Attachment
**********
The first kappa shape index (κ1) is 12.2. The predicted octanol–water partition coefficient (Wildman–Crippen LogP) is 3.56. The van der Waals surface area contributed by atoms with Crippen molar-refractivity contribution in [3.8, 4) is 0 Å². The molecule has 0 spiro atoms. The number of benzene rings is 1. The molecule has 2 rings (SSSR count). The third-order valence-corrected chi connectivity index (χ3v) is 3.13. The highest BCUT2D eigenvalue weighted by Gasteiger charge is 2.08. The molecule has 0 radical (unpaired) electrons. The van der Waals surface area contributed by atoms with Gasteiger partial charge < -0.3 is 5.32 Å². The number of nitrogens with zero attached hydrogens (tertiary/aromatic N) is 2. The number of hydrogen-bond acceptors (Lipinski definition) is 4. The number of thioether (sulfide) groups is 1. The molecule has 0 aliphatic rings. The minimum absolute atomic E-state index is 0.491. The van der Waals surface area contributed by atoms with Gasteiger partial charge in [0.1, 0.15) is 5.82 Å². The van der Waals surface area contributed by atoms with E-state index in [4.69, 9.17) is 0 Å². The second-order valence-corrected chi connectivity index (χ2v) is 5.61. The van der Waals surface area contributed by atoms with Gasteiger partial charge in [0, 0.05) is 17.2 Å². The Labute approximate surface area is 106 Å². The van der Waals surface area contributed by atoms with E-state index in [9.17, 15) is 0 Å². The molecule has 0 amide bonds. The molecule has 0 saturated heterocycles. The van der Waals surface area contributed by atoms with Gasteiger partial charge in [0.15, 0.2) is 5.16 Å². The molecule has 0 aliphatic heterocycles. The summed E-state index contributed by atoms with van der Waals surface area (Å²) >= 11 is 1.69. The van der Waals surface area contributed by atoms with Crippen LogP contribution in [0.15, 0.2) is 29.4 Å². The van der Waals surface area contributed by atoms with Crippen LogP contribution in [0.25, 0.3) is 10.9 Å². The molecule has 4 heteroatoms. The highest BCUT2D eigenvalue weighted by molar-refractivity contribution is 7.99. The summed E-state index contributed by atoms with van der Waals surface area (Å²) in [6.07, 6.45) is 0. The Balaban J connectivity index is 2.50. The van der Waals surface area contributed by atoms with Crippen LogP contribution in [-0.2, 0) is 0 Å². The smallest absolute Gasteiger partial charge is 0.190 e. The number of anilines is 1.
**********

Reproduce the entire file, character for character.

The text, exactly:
The first kappa shape index (κ1) is 12.2. The predicted octanol–water partition coefficient (Wildman–Crippen LogP) is 3.56. The van der Waals surface area contributed by atoms with Crippen molar-refractivity contribution in [3.8, 4) is 0 Å². The molecule has 0 spiro atoms. The number of benzene rings is 1. The molecule has 2 rings (SSSR count). The third-order valence-corrected chi connectivity index (χ3v) is 3.13. The highest BCUT2D eigenvalue weighted by Gasteiger charge is 2.08. The molecule has 0 radical (unpaired) electrons. The van der Waals surface area contributed by atoms with Gasteiger partial charge < -0.3 is 5.32 Å². The number of nitrogens with zero attached hydrogens (tertiary/aromatic N) is 2. The number of hydrogen-bond acceptors (Lipinski definition) is 4. The number of thioether (sulfide) groups is 1. The molecule has 0 aliphatic rings. The minimum absolute atomic E-state index is 0.491. The van der Waals surface area contributed by atoms with Gasteiger partial charge in [0.1, 0.15) is 5.82 Å². The van der Waals surface area contributed by atoms with E-state index in [4.69, 9.17) is 0 Å². The second-order valence-corrected chi connectivity index (χ2v) is 5.61. The van der Waals surface area contributed by atoms with Gasteiger partial charge in [0, 0.05) is 17.2 Å². The Labute approximate surface area is 106 Å². The van der Waals surface area contributed by atoms with E-state index in [9.17, 15) is 0 Å². The molecule has 0 amide bonds. The molecule has 0 saturated heterocycles. The van der Waals surface area contributed by atoms with Gasteiger partial charge in [0.15, 0.2) is 5.16 Å². The molecule has 0 aliphatic heterocycles. The summed E-state index contributed by atoms with van der Waals surface area (Å²) >= 11 is 1.69. The van der Waals surface area contributed by atoms with Crippen LogP contribution in [0.15, 0.2) is 29.4 Å². The van der Waals surface area contributed by atoms with Crippen LogP contribution in [0.25, 0.3) is 10.9 Å². The molecule has 4 heteroatoms. The highest BCUT2D eigenvalue weighted by molar-refractivity contribution is 7.99. The summed E-state index contributed by atoms with van der Waals surface area (Å²) in [6.07, 6.45) is 0. The Balaban J connectivity index is 2.50. The van der Waals surface area contributed by atoms with Crippen LogP contribution in [-0.2, 0) is 0 Å². The smallest absolute Gasteiger partial charge is 0.190 e. The number of anilines is 1.